By Adam Lovinus
By Lilledeshan Bose
By Gabriel San Roman
By Rachel Mattice
By Stephanie Zacharek
By Daniel Kohn
By Nate Jackson
By Mike Seeley
The latest lesson in the education of RANDY NEWMAN is that quality doesn't necessarily count for a lot in the contemporary music scene anymore. Newman, one of America's truly great singer/songwriters, had high hopes when his album Bad Love was released last summer. Both musically and lyrically, it was the equal of-and perhaps better than-anything he had produced in his long career, and Newman was keenly aware of that fact. Upon its release, he expressed to me a hopelessly naive optimism that he might have a hit on his hands, apparently blissfully ignorant of the prefab, youth-obsessed nature of the modern pop landscape. It had been 10 long years since Newman's last album, Land of Dreams, had surfaced, as he had busied himself scoring films (notably Disney's Toy Story movies) and undertaking other outside projects. And so, mustering every ounce of smug, cruel cynicism within me, I told Newman that Bad Love had about as much chance of becoming a hit as there was of Bob Dornan switching allegiances to the Green Party.
"Well, you were right," he admits a year later. This was one of the few times in my life when I didn't relish the opportunity to emit an "I told you so!" or three and throw in a couple of nyah-nyahs for good measure. Randy Newman, you see, is one of my heroes; I admit this freely and proudly. "I hadn't listened to the radio, and I had no idea what were hits anymore," Newman says. "We sold about 60,000 copies here, which is nothing, and maybe 130,000 or 140,000 overseas. It was a disappointment to me. And I always have wanted it to be and believed it was possible, even in a deluded way, for me to sell lots of records. It doesn't seem that hard to me. But I sort of understand that I don't have hooks and I don't always rock steady. I write more conventionally. The most likely place I am to have a hit is with a Disney thing. You know, you're not gonna say 'shit, piss, fart, fuck' in a Disney song."
Newman's disappointment is America's loss. In all its black wit, keen literacy and sheer musicality, Bad Love was among the very finest pop albums of the '90s-something akin to an alliance between Irving Berlin and Robert Crumb. The reasons for its failure to gain a wider audience have as much to do with the facts that Newman is a physically less-than-attractive 56-year-old and that-unlike many of the all-too-ready-to-compromise veteran artists of his generation-Newman (and producers Mitchell Froom and Tchad Blake) made no concessions whatsoever to hip-hop, alterna-rock or any other contemporary crapola when recording the album. Bad Love was unsoiled by anything trendy or pandering-"classic rock" in the best sense of the term.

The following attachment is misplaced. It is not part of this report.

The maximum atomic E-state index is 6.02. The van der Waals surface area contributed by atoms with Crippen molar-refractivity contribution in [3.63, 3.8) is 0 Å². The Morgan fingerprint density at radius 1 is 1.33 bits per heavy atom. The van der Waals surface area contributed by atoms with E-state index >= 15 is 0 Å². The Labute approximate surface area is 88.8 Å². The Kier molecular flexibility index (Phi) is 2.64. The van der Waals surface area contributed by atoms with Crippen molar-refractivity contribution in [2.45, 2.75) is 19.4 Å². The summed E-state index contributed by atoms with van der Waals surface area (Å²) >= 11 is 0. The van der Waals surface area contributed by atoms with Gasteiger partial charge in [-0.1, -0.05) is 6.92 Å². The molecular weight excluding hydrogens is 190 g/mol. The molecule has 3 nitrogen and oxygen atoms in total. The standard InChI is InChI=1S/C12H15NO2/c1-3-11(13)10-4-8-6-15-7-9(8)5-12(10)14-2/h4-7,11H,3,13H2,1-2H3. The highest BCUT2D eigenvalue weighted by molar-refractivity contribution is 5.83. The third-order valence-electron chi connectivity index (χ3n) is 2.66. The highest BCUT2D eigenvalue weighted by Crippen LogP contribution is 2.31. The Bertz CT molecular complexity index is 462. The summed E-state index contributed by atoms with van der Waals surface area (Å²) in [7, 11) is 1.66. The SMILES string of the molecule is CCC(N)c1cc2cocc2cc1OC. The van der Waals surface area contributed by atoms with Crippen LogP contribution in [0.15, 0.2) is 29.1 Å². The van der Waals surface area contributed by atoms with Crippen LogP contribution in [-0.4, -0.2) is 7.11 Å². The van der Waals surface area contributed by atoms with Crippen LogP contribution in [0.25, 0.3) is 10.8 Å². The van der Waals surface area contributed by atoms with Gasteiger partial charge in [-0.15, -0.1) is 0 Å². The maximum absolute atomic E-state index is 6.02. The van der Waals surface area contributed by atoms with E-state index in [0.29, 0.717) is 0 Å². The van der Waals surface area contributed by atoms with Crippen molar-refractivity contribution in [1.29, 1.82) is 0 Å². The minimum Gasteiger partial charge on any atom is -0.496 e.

The Crumb-Berlin analogy is the best I can offer, as Newman and Crumb may well be the world's two greatest living social satirists. Both base their styles, in large part, on the works of early 20th-century masters-Crumb on such cartoonists as Elzie Segar and George McManus, Newman on composers such as Berlin and Scott Joplin. For their bitter sarcasm and gleeful lack of political correctness, both have been branded racists, misogynists, misanthropes and perverts at one time or another by morality watchdogs on both the Left and the Right. In Newman's case, much of the controversy has come from the fact that he frequently uses a first-person vantage point as a songwriting vehicle for the characters he creates. The more feeble-minded among us then simply assume that the outrageous bigotry espoused in "Short People," "Rednecks" and "Christmas in Capetown"; the hedonistic vainglory of "My Life Is Good"; and, more recently, the embarrassing pedo-perversion of "Shame" are Newman singing in character, rather than of character.
"I find it interesting to lay a guy out there-defects and all-and let him make the best case for himself that he can make," laughs Newman. "Maybe I'm incapable of making a direct statement using myself as a romantic figure and writing a 'Mandy' or an 'Every Breath You Take.' I don't see myself that way. It's somehow an exalted thing to be talking about your love to the American people. I'm more interested in people who aren't heroes."
Bad Love is a somewhat thematic album, full of what Newman calls "froggish old men" leering and obsessing over nubile young women. "There's just something really amusing to me in seeing a 50-year-old on the hook to some 22-year-old," he says. "She's blowing smoke in his face and he's glistening with interest about whether she should buy these new shoes. 'Oh yes, that's very interesting!' No one is immune. You can't have so much money and you can't be so intelligent that you're immune to it. There's just something very funny about it to me."
Where the obsessions of Crumb and Newman differ most is that Newman is in no way a hostile old coot harboring resentment for youth culture, which Crumb is widely noted for. In fact, Newman keeps his ears wide open and is a fan of the "artist" who perhaps today personifies Youth Culture Gone Wrong more than any other in the eyes of boomers.